Wholesale markets have been the talk of the town for 20 years.
Muslims from near and far thrive in trading centre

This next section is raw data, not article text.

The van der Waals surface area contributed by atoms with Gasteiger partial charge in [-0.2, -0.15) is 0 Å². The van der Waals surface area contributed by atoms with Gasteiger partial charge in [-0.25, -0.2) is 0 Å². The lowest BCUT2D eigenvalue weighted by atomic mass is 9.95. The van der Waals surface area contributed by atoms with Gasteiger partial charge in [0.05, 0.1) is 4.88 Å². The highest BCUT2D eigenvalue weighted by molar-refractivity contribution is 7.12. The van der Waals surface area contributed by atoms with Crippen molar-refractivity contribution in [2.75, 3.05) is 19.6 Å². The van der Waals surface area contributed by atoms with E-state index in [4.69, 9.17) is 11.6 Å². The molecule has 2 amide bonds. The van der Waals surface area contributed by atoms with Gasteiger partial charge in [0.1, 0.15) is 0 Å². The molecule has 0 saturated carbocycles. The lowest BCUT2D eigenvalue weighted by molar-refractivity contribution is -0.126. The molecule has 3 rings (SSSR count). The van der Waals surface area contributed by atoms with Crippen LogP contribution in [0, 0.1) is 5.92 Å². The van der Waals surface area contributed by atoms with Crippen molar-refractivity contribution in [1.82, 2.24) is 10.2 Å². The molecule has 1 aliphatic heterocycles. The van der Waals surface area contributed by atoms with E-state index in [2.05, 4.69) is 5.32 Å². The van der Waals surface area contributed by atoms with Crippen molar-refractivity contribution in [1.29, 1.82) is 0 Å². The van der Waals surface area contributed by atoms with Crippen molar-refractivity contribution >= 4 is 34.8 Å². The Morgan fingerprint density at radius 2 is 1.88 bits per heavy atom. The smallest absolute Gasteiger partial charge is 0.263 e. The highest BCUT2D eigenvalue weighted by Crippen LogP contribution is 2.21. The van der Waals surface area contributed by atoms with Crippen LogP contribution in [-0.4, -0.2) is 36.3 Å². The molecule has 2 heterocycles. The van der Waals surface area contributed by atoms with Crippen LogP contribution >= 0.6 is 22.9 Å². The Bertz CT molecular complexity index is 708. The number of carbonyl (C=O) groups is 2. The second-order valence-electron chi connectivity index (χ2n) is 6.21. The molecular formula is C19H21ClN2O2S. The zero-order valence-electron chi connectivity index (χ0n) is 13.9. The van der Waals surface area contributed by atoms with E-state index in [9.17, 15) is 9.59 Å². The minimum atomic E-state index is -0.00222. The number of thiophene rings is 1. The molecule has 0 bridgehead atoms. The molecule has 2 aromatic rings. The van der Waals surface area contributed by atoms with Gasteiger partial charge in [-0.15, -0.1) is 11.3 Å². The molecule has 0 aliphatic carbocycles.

The light is fading in Yiwu, and while the ethnic Han Chinese who make up the vast majority of the bustling trading city's inhabitants are rushing back home, the Muslim quarter is still relatively quiet, as long as daylight holds. It is Ramadan. Restaurant owners are busy hosing down the exteriors of their hostelries and sweeping the floors of the outdoor cafes, street hawkers are fanning the coals on their mobile grills in preparation for the skewers of lamb while the halal butchers are gearing up for business once evening falls. Yiwu City, in eastern China's Zhejiang province, has just shy of two million residents, but around one million of these are a floating population of traders and business people. While the city in the booming coastal region of south-east China is 2,200 years old, it has really become a name to conjure with since it started focusing on wholesale markets some 20 years ago. At the large mosque downtown, the imam's name is Mohammed in Arabic, or Ma Chunzhen in Chinese. "Some people come here temporarily, for six months or one year. But others come for a long time. We do a lot of trade here - clothes, textiles, small machinery, white goods," he says. China has now 20 million Muslims, about half of them being from the Hui ethnic minority. Mr Ma reckons that 35 per cent of the Muslims in Yiwu are Chinese and the rest come from overseas. He believes that more than 20,000 Muslim immigrants have settled in the area in the past five years coming from Syria, Iran, Yemen, Egypt and Libya and about 1,000 from Iraq. "The Iraqis have been coming since 1978. After the war, many Kurds came here too," he says. "Life here for Muslims is the same here as everywhere else, I think. It's convenient enough and there are many Arabic restaurants around here. "We have a good relationship with the local Chinese people because our business is so closely linked to their business. They are interested in our religion and our customs." During the past 30 years of reform and opening up since the end of the 10 destructive years of ideological frenzy called the cultural revolution, the Chinese government has allowed Muslims, and other groups such as Buddhists, to rebuild places of worship and their Islamic schools after they were destroyed by Red Guards. Relations between Muslims and Han Chinese are not so peaceful elsewhere in China. Tensions between Han Chinese and Uighur Muslims, a Turkish-speaking minority of more than eight million, flared up into violence in July and nearly 200 people died in the riots in the city of Urumqi in the far western province of Xinjiang. But the imam insists Yiwu was different. "During the recent troubles in Urumqi there was no tension here. We increased security but there was no tension with the local people," Mr Ma says. The former silk factory where the mosque is now sited is in a central area of downtown. There are rumours the mosque could be moved because of traffic congestion during prayer meetings, so popular is the place of worship. "A few Muslims came here in 1998. By the time I came here in 2001 you would have 100 at religious services. The mosque here was built in 2004, previously it was very small. "The main event is the Friday prayer meeting which at times has attracted over 8,000 people," says Mr Ma. The government provided Muslims the land and helped them found the mosque, but Mr Ma says the religious affairs bureau has given them freedom to manage the place of prayer and study themselves. Police patrol the grounds of the mosque, but they seem mostly concerned with keeping the beggars at bay and there was no effort to stop this correspondent entering. In cities such as Urumqi or Kashgar in Xinjiang, it is difficult for those so clearly non-Muslim to even come close to a mosque. The beggars are an extraordinary sight, some with bewildering and grotesque deformities. A taxi ride away, still in downtown Yiwu, a few people are eating at the Alaqsa Restaurant. The owner of the restaurant is Mohanad Shalabi, from Amman, who has been in Yiwu for nine years and running the restaurant for five. "Our customers come from everywhere. There are lots of Arabic people here, but we also get Hui Muslims, relations are very good with people around here. Yiwu is my home now," says Mr Shalabi, who is married to a Chinese woman and has two sons, both of whom speak better Chinese than Arabic, to his bewilderment. There is an Arabic school, too, but he prefers his children to go to a local school. He is seeking to branch out and has started a company that he hopes will export stainless steel finished goods to Saudi Arabia. "We will do goods in bulk, but you can trade everything here. Everything you need, it is here," Mr Shalabi says. His friend, Jamal Flaieh, also from Jordan, joins us at the table. "I export all Chinese products, and I have customers all over the world - in the Middle East, in America, South America, Europe. I was the first Arabic company to set up here 10 years ago, back when this place Yiwu was just a small town," says Mr Flaieh. "I've seen so many changes taking place in front of my eyes. There are people from every country in the world in this town, and they export to everywhere. I had some business in Thailand before. My brother invited me to visit him here on holiday, I came, and stayed. This is my destiny here." firstname.lastname@example.org